Re:thinking / Re:working higher education: SDG Conference Bergen

“The last lesson I learnt is that sustainability is not in the future but in the present. Personal experience taught me that most people want to be reassured that they are going to survive 2019.” Silvio Funtowicz, Philosopher of Science, University of Bergen

During the first week of February, the University of Bergen in Norway hosted the 2nd National SDG Conference. Over two days, national and international speakers from academia, government, civil society, activism and the United Nations system, explored the roles of research and education in creating new approaches for shared commitments towards a sustainable global future. The conference aimed to mobilise participants to re:think the development path SDGs are calling us to follow and re:work  the tools and knowledge we need to achieve them.

Climate action and economic growth

Climate concerns were at the core of the discussions. Dr. Jason Hickel, from Goldsmiths University of London, referred to the recent reports from the IPCC (Intergovernmental Panel on Climate Change), calling for 100% reduction of greenhouse gas emissions by 2050. This, he said, requires a radical and dramatic transformation – a total reconstitution of our energy system, which has relied on fossil fuels for over 200 years and now needs to be completely reorganised in 30 years. The question is, can we really decarbonise the entire global economy by 2050 while at the same time tripling its size (SDG8)? 

“This is not just about changing behaviour. This is about designing a new economic system for the 21st century… one that doesn’t require endless growth in order to flourish.” Dr. Jason Hickel

The IPCC suggests that we scale down material production and consumption, starting with high-consuming rich nations. Dr. Hickel’s answer to this challenge involves a ‘post-growtheconomy’. His proposal includes replacing GDP with a more ‘sensible’ measure of economic progress that takes into account various shared costs, such as environmental and social factors. He says that ‘redistributive justice’ is the antidote to the growth imperative, a principle absent from the Paris Accord, but which clearly sparked the yellow vest protests.

Can universities play a role in this shift to zero emissions? Yes, they can and experts in the field gave some ideas on the How:

  1. Travelling is the number one source of carbon emissions for universities — so they must adopt measuresto fairly reduce flights of their personnel;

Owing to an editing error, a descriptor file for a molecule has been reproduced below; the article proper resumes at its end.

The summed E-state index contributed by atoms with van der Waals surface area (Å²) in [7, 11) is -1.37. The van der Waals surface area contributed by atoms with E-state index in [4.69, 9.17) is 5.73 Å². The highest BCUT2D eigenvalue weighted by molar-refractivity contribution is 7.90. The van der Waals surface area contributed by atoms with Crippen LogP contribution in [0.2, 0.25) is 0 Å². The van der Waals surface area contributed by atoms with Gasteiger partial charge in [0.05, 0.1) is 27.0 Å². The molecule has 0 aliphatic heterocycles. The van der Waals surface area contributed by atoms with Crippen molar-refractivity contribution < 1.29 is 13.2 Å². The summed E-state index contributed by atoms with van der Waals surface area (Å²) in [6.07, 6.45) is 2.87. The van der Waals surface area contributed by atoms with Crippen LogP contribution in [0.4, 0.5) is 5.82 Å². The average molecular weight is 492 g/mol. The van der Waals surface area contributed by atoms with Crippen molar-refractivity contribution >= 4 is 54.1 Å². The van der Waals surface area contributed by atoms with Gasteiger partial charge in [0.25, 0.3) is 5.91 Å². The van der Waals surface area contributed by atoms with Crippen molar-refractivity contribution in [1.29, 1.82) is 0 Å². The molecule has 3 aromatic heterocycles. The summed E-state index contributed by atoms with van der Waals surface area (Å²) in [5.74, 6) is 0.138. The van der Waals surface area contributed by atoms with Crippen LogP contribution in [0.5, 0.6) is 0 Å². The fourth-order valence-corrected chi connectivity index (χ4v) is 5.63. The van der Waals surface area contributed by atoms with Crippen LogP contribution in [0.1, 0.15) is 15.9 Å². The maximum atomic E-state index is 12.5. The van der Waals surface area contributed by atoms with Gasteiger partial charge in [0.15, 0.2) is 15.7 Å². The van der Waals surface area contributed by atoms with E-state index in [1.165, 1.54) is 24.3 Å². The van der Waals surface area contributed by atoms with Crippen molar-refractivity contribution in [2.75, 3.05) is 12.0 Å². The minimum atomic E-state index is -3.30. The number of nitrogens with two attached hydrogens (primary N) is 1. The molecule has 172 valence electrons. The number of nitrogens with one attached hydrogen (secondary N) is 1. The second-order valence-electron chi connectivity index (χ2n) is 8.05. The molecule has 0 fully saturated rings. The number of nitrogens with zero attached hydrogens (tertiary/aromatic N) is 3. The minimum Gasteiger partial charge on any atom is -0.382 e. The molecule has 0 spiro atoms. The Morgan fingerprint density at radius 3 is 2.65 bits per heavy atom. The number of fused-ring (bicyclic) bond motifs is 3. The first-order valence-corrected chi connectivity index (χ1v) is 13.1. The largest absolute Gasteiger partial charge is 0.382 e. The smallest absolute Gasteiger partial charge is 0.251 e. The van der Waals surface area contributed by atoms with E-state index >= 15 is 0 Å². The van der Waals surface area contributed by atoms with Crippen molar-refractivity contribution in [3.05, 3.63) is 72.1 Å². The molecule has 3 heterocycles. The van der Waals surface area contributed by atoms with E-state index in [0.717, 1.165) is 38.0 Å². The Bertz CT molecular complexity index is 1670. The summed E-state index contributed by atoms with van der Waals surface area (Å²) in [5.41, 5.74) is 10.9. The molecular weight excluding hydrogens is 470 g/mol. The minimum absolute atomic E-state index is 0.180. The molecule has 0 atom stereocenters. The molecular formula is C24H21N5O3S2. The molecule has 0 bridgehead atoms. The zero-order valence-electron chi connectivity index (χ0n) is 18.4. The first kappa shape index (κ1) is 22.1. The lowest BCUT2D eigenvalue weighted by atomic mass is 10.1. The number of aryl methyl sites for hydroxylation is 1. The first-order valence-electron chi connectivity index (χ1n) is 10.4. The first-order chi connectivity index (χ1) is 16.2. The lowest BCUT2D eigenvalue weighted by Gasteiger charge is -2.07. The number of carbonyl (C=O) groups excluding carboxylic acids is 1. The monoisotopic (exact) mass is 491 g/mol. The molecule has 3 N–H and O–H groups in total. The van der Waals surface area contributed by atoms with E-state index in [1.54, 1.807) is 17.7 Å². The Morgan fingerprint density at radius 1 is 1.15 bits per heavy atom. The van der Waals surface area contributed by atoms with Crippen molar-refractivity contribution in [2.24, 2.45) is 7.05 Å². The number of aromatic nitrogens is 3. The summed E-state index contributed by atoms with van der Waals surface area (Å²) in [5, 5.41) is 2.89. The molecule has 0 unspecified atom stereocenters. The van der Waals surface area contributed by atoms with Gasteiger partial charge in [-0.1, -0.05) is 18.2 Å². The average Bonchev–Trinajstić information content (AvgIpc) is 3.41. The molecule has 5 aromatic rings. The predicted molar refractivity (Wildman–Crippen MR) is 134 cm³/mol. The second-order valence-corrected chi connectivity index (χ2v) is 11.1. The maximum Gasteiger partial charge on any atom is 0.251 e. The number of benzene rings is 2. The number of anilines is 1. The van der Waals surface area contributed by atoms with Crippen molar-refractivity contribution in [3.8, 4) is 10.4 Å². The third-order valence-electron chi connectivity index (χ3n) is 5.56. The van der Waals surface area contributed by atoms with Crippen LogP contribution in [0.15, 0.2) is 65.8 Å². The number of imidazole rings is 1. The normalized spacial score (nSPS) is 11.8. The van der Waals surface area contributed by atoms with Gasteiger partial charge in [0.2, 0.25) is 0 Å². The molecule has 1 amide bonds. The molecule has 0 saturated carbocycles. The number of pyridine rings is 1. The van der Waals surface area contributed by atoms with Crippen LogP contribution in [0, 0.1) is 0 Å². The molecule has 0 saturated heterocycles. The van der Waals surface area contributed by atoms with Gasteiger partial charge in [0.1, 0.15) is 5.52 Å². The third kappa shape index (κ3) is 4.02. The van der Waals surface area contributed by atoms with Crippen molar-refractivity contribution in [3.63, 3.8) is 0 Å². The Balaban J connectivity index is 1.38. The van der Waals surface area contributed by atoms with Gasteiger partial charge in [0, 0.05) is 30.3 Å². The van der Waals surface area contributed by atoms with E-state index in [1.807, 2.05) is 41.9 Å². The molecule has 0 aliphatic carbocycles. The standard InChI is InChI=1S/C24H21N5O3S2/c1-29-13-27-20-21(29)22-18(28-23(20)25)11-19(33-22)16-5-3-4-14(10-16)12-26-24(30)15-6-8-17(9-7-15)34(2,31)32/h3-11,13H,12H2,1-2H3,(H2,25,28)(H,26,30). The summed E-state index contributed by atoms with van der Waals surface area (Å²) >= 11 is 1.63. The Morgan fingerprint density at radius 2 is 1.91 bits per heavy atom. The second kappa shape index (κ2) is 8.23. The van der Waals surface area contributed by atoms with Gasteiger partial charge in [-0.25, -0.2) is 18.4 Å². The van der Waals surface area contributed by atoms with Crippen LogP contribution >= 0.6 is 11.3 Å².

2. The circular economy is another concept that universities should incorporate in their policies by educating students how to create — and not only extract — value from the economy.
  3. Universities in the global North should commit to global equity by sealing long-term partnerships with universities in the developing world and helping them to catch-up.
  4. Moreover, students should be exposed to climate policy and political mobilisation around this issue and be taught how to change the world.

 

“Make climate solutions thinking and acting sexy!” Dr. Martin Visbeck, GEOMAR – Helmholz Centre for Ocean Research Kiel

‘System thinking’ for universities

A real challenge for universities nowadays, according to Prof. Katherine Richardson, leader of the Sustainability Science Centre, is to avoid getting trapped in narrow, sector-specific approaches. She said that, according to university leaders, cooperation and transdisciplinary work spontaneously occurs simply by putting different departments under the same roof. Things are rarely this simple, of course, so new ways should be found to unify the range of disciplines in order to generate comprehensive answers to complex, global challenges.

This need for a holistic approach also applies to our work for the SDGs. At the very core of sustainability is the ‘well-being’ conflict between human needs (SDGs 1,2,3,4,5,6) and environmental needs (SDGs 13,14,15), said Prof. Richardson. Living in such a complex socio-ecological system requires an integrated approach that goes far beyond basic inter-disciplinary research. We need to carve out a new space for research, to respect the ‘non-linearities’, plurality of perspectives and irreducible uncertainty that characterise our system, added Mr. Funtowicz.

“SDGs are just a vision for how we want to share the Earth’s resources and every country is as far from achieving them as every other.” Katherine Richardson, leader of the Sustainability Science Centre.

At the end of the conference, the Rector of the University of Bergen, Dr. Dag Rune Olsen, announced the creation of a national platform for sharing best practices in university work on the SDGs, with a particular focus on education. This platform aims to give answers to the question, ‘What universities can do to engage with the 2030 Agenda?’ – by forming a national committee and promoting collaboration between different academic and public institutions. This announcement and the commitment for enhancing efforts for more national and international partnerships, closed the curtains of Bergen’s second conference on the SDGs.

 

Photo credits:

Eivind Senneset, for the University of Bergen
Maria Tomai, for UNU-MERIT
Flickr / H.Permana